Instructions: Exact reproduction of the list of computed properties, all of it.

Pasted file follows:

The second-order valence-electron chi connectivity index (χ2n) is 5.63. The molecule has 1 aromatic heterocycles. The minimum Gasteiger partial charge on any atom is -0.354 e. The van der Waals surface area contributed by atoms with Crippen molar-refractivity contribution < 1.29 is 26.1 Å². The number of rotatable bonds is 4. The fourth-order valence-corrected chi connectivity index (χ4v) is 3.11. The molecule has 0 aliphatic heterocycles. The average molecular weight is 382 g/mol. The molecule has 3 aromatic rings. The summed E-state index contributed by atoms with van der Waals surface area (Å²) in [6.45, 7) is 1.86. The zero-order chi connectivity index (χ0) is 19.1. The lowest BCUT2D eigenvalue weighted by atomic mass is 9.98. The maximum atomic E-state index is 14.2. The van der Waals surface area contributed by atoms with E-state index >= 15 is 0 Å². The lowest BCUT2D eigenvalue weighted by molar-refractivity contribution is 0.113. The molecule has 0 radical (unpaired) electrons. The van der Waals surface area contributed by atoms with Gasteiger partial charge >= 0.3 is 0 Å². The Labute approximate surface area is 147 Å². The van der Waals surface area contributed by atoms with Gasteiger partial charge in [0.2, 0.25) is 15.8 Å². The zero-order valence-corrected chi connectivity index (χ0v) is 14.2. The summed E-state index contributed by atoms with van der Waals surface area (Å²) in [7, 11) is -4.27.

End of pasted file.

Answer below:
The second-order valence-electron chi connectivity index (χ2n) is 5.63. The molecule has 1 aromatic heterocycles. The minimum Gasteiger partial charge on any atom is -0.354 e. The van der Waals surface area contributed by atoms with Crippen molar-refractivity contribution < 1.29 is 26.1 Å². The number of rotatable bonds is 4. The fourth-order valence-corrected chi connectivity index (χ4v) is 3.11. The molecule has 0 aliphatic heterocycles. The average molecular weight is 382 g/mol. The molecule has 3 aromatic rings. The summed E-state index contributed by atoms with van der Waals surface area (Å²) in [6.45, 7) is 1.86. The zero-order chi connectivity index (χ0) is 19.1. The lowest BCUT2D eigenvalue weighted by atomic mass is 9.98. The maximum atomic E-state index is 14.2. The van der Waals surface area contributed by atoms with E-state index >= 15 is 0 Å². The lowest BCUT2D eigenvalue weighted by molar-refractivity contribution is 0.113. The molecule has 0 radical (unpaired) electrons. The van der Waals surface area contributed by atoms with Gasteiger partial charge >= 0.3 is 0 Å². The Labute approximate surface area is 147 Å². The van der Waals surface area contributed by atoms with Gasteiger partial charge in [0.2, 0.25) is 15.8 Å². The zero-order valence-corrected chi connectivity index (χ0v) is 14.2. The summed E-state index contributed by atoms with van der Waals surface area (Å²) in [7, 11) is -4.27.